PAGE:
April 5, 2015
For Immediate Release
Contact: Joe Mitch
314-795-6821
8th-year coach guided Tigers to 30-0 regular season
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PRINCETON'S BANGHART WINS
NATIONAL COACH OF THE YEAR AWARD

TAMPA, Fla. (USBWA) Now Princeton's Courtney Banghart has provided another first for the Ivy League.

On Sunday the former Dartmouth star, who graduated the Big Green in 2000, became the first individual from the Ancient Eight to win the Women's National Coach of the Year Award from the U.S. Basketball Writers Association after leading the Tigers to a first-ever unbeaten 30-0 regular-season record.

The USBWA began the award in the 1989-90 season.

Princeton, which previously earned a No. 25 ranking in the final Associated Press women's poll of 2012 this time around entered the poll at mid-season and rose as high as 13th as the only Ivy League team ever ranked. The Tigers also crashed the USA Today Coaches' Poll to become the first Ivy member to appear in that ranking.

Banghart received her award Sunday afternoon in Amalie Arena here prior to the start of the NCAA national semifinals.

Besides winning a fifth Ivy crown in the last six years, Banghart recorded the second ever Ivy win in the NCAA women's tournament when the Tigers beat Green Bay at College Park, Md., before losing to host Maryland, a Final Four team, in the second round.

So dominant were the Tigers that out of a possible 14 presentations, Princeton had a member be named either the Ivy's player or co-player of the week all 14 times, highlighted by senior Blake Dietrick, who received the honor seven times.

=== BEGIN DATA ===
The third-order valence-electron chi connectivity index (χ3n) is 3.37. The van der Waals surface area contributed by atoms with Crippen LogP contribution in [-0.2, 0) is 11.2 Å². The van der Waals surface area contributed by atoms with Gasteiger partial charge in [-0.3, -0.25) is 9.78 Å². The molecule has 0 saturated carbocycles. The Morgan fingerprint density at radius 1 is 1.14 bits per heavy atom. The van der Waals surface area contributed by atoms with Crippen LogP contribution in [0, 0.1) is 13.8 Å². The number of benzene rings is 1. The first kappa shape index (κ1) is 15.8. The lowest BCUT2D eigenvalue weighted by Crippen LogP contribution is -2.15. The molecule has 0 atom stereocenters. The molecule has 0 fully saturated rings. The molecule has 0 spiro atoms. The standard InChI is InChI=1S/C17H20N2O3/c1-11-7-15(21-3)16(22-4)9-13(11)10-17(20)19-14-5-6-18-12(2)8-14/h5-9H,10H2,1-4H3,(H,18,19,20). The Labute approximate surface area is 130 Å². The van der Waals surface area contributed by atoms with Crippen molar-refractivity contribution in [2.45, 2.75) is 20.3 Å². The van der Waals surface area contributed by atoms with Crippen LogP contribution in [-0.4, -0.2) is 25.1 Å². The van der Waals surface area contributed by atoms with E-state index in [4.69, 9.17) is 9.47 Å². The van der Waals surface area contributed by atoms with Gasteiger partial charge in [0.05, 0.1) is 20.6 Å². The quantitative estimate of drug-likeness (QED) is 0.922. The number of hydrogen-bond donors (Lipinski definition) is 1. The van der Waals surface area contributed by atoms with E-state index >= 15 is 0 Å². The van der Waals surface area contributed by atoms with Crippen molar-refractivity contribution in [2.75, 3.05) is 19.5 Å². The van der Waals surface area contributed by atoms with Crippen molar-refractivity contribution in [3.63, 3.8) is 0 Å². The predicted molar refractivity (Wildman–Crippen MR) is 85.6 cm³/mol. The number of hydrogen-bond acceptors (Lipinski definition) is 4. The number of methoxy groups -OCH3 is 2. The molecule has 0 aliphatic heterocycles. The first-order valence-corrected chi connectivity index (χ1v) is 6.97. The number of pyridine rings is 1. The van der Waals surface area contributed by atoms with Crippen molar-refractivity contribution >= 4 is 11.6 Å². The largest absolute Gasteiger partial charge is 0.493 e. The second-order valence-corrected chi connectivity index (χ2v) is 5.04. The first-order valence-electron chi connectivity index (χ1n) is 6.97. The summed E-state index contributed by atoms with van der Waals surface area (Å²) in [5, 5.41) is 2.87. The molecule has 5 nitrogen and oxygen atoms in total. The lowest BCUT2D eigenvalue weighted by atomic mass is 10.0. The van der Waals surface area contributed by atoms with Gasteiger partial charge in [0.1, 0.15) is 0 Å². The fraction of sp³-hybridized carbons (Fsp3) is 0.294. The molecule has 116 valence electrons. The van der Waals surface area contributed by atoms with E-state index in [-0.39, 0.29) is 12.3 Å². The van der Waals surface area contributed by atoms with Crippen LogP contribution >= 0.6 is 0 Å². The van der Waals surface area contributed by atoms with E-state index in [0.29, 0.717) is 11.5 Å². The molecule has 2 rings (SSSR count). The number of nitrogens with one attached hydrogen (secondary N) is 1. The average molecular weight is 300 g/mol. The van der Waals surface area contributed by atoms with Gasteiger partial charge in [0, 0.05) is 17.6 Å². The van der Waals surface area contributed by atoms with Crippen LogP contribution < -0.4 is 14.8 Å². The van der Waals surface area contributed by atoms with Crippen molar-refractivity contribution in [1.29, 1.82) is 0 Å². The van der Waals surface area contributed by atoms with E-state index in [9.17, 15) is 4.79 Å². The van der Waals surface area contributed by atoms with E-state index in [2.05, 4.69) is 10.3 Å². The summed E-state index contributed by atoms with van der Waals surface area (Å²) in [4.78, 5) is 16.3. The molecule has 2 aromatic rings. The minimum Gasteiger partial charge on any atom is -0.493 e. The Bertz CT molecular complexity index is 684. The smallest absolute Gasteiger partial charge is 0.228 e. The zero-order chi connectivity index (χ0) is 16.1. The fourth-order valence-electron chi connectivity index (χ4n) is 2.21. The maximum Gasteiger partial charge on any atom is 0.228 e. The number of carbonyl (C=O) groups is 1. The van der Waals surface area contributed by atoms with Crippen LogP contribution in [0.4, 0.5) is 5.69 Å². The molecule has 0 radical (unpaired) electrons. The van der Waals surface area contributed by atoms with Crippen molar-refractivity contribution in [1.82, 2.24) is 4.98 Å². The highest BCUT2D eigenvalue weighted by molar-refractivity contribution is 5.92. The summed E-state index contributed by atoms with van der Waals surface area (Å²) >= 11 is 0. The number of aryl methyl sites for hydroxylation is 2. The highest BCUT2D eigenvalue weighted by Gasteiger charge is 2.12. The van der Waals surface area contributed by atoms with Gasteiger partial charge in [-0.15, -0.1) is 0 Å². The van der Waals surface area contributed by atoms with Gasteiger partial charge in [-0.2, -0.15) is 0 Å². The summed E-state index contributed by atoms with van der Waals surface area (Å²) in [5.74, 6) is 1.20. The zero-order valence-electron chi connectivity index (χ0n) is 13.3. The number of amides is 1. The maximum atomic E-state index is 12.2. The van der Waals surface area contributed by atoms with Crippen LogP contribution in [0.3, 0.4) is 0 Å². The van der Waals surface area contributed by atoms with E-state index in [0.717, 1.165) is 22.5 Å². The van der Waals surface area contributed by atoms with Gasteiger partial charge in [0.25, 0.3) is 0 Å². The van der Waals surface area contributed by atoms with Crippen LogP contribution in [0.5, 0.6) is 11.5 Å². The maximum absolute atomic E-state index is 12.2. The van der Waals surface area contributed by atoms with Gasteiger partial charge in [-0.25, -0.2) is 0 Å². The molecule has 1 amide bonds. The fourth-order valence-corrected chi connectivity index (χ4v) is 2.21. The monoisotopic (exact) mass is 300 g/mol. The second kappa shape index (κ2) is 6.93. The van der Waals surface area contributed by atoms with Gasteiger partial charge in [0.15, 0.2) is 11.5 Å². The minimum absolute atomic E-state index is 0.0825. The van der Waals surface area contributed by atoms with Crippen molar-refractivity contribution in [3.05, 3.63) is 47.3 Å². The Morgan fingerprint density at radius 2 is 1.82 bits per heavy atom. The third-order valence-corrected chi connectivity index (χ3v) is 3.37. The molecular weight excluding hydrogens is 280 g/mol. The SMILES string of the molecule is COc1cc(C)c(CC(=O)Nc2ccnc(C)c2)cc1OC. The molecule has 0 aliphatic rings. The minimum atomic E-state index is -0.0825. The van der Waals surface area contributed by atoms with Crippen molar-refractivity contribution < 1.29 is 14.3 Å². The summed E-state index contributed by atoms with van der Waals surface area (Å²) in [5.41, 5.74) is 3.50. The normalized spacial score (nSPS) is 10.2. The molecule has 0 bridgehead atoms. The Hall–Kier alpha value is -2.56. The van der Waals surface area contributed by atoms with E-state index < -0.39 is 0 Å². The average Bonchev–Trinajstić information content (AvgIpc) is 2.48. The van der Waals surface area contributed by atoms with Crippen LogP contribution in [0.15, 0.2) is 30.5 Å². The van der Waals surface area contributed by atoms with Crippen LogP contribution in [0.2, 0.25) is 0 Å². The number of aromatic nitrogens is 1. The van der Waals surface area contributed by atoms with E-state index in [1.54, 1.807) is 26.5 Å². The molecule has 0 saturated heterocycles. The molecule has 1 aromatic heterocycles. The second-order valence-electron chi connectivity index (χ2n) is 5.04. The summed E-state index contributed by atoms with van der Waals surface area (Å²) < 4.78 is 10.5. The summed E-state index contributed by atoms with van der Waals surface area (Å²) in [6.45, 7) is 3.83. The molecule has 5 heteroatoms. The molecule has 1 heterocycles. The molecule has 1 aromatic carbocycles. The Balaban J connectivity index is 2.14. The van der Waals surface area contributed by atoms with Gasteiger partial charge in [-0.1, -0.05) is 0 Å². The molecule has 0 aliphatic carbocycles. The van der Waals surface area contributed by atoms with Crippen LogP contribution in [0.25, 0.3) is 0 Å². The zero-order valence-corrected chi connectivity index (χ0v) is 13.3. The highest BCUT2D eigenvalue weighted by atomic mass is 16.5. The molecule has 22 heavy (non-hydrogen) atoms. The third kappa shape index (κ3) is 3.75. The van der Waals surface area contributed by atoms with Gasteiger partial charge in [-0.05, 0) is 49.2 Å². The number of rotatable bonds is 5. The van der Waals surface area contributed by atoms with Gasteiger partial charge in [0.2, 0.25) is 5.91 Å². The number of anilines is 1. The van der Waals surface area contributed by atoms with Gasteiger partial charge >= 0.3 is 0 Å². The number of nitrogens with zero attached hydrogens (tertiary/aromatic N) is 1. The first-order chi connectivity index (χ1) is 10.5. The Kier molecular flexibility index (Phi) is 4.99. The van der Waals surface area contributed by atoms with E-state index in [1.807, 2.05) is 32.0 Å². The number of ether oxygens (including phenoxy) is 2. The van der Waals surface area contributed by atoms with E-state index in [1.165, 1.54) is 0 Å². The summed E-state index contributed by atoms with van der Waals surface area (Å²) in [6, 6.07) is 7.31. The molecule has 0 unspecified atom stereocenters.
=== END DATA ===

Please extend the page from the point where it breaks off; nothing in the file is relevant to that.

Banghart was recently named by Forbes Magazine as one of the world's 50 greatest leaders.

This past season, her eighth, she became the winningest coach in program history at 169-67 for a .716 winning percentage.

"I always look at players who were great in hiring my coaches," said retired Princeton athletic director Gary Walters recently when asked what drew him to Banghart to fill the vacancy.

A native of Manchester, N.H., who grew up in Amherst in the same state, Banghart was hired in 2007 and guided a team that struggled to a 7-23 record that season. But the next the Tigers team reached .500 and has since produced six straight seasons of 20 or more victories, including this past one, which concluded at 31-1.

One of her freshmen is Leslie Robinson, the daughter of former Princeton men's star and former Oregon State and Brown men's coach Craig Robison and is the niece of President Barack Obama and Michelle Obama, who each came to separate Princeton games this past season.

The president became the first White House occupant to attend the NCAA women's tournament when he appeared opener at nearby Maryland in the Xfinity Center while the First Lady dropped in on a Princeton game in November at nearby American University.

The U.S. Basketball Writers Association was formed in 1956 at the urging of then-NCAA Executive Director Walter Byers. With some 900 members worldwide, it is one of the most influential organizations in college basketball. For more information on the USBWA and its award programs, contact executive director Joe Mitch at 314-795-6821.

 1989-90 Tara VanDerveer, Stanford
1990-91 Debbie Ryan, Virginia
1991-92 Christine Weller, Maryland
1992-93 Jim Foster, Vanderbilt
1993-94 Ceal Barry, Colorado
1994-95 Geno Auriemma, Connecticut
1995-96 Leon Barmore, Louisiana Tech
1996-97 Wendy Lary, Old Dominion
1997-98 Pat Summitt, Tennessee
1998-99 Carolyn Peck, Purdue
1999-00 Andy Landers, Georgia
2000-01 Muffet McGraw, Notre Dame
2001-02 Brenda Oldfield (Frese), Minnesota
2002-03 Geno Auriemma, Connecticut
2003-04 Joe Curl, Houston
2004-05 Pokey Chatman, LSU
2005-06 Sylvia Hatchell, North Carolina
2006-07 Gail Goestenkors, Duke
2007-08 Geno Auriemma, Connecticut
2008-09 Geno Auriemma, Connecticut
2009-10 Connie Yori, Nebraska
2010-11 Kim Mulkey, Baylor
2011-12 Kim Mulkey, Baylor
2012-13 Muffet McGraw, Notre Dame
2013-14 Muffet McGraw, Notre Dame
2014-15 Courtney Banghart, Princeton